Tuesday, October 29, 2013

Getting political with Agile Sadism

I was on my way home from a medical appointment the other day and for some unknown reason decided that I needed to have a little talk radio background noise. After tuning into the local NPR station I was all set to disengage my thinking brain from my ears when I heard the interviewee say "Without common pain there is no chance to achieve real change in an organization."

Cue cinematic double-take record scratching sound.

Did I really just hear that? On an NPR talking heads program?

After a little research I discovered that the talking head in question making this point was no less than Mike Leavitt - former Governor of Utah (amongs many other positions I didn't bother to go look up) and the point he was making was in his new book entitled "Finding Allies, Building Alliances".

For those of you worried about being bored to death by a book report, fear not. I have yet to pick up the book. You'll just have to get by with being bored to death by my thoughts on what I learned from that interview.

If you haven't looked at the title of the blog recently, this would be a good time to do so. Go ahead - I'll give you a minute.

Done? Great. As you'd imagine, the fact that pain is an effective tool in the political arena isn't a huge surprise. What was a surprise was the fact that he acknowledged it as such. What was even a bigger surprise is that he went on to describe a situation where his approach failed.

See why I was surprised? Hearing a politician (or at least a former one) acknowledge not only the fact that he's applied "Machiavellian" techniques to get things done but actually admit that he experienced failure was the true eye-opener for me.

Sounds a lot like a reflection session, doesn't it?

What he "learned" from his failure was that not all of the stakeholders in a particular situation felt a common pain. As a result that same stakeholder ended up derailing the effort because they were better off maintaining the status quo.

Of course we'd never see such a thing in the software development industry, would we?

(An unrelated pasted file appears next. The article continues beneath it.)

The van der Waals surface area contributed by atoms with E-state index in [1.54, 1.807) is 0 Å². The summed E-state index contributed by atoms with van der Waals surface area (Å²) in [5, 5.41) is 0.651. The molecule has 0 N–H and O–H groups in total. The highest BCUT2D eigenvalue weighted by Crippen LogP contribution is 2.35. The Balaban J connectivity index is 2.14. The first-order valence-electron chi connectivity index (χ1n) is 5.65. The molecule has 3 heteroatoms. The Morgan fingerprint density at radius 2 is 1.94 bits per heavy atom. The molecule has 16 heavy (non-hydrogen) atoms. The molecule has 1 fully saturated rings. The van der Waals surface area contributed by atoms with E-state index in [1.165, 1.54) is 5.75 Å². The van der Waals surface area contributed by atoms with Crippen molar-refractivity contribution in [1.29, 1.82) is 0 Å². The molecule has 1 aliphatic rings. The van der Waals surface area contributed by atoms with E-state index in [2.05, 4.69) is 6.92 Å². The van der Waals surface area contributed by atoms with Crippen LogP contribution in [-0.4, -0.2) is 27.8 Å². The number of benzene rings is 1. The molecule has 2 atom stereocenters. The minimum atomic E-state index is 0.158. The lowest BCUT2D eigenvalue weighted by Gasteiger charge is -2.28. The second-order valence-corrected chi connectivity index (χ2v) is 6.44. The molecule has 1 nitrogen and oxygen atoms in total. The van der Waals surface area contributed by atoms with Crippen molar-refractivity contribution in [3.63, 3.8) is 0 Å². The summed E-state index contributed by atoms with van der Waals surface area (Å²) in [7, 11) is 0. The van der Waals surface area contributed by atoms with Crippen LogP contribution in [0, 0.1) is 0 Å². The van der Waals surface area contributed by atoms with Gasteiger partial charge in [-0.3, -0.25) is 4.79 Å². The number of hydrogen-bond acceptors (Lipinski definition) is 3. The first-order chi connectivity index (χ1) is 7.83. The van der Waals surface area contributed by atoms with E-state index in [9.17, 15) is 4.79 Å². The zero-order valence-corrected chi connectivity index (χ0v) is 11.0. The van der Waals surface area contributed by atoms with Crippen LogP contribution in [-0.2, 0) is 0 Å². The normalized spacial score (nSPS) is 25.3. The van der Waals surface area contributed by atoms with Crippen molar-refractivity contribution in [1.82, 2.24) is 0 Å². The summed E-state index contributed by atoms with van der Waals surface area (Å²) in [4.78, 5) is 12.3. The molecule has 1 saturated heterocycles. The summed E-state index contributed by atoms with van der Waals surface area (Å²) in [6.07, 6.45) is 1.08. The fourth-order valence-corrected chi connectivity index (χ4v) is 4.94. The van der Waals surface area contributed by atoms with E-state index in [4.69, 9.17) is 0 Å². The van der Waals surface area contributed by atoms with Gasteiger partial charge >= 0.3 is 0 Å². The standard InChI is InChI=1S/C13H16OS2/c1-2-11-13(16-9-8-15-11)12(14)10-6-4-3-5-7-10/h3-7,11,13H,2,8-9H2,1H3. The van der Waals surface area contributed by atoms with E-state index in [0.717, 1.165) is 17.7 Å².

It is always instructional to see how similar problems are solved in different contexts. As this was the first time I've heard of a formalized approach to solving difficult problems in the political world I wanted to see what could be applied to my industry. Fortunately I was able to find the "Too Long; Didn't Read" book summary to get the big picture:

1. A Common Pain—a shared problem that motivates different people/groups to work together in ways that could otherwise seem counterintuitive. 

Absolutely. Of course no virtuous person would ever consider actually manufacturing these common pains to get things done, right?

2. A Convener of Stature—a respected and influential presence who can bring people to the table and, when necessary, keep them there.

If I were translating these points into the software domain (which of course I am) I'd say that this is the equivalent to the concept of an Executive Sponsor

3. Representatives of Substance—collaborative participants must bring the right mix of experience and expertise for legitimacy and have the authority to make decisions.

This was a good reminder to me that the twin characteristics of recognized experience and decision making authority are key for all participants.

4. Committed Leaders—individuals who possess the skill, creativity, dedication and tenacity to move an alliance forward even when it hits the inevitable rough patches.

Since problems within the software domain tend to be smaller in scope to the challenges government groups face, I'd say that we'd see this be the same group as with point

5. A Clearly Defined Purpose—a driving idea that keeps people on task rather than being sidetracked by complexity, ambiguity and other distraction.

Definitely an important point for our industry considering how common it is for our teams to have split responsibilities.

6. A Formal Charter—established rules that help resolve differences and avoid stalemates. 

I've decided I don't know how I feel about this one yet. My initial reaction is that establishing rules is counter-productive to solving a problem quickly, but as I thought about it more I realized that the teams that I'd point to as not needing rules were actually operating under a self-generated set of rules learned from prior experiences.

7. The Northbound Train—an intuitive confidence that an alliance will get to its destination, achieve something of unique value, and that those who aren’t on board will be disadvantaged.

This was probably my most valuable takeaway from this list. When you think about it, it is nothing more than a "pain" generated by the problem solving process. But it is also a particularly wide-reaching pain that if properly applied can increase the "rejection rate" of the solution across the wider organization.

8. A Common Information Base—keeps everyone in the loop and avoids divisive secrets and opaqueness.

This is not exactly news for our software world (Information Radiators, Sunshine, etc), but it is a good reminder for me as I have a tendency to not put as much effort into these tools/process as they deserve.

So I'm sure at some point I'll pick up the book and read it. It's probably worth your time to do the same, especially if you are (as I am) a student of seeing similar problems solved in different environments.

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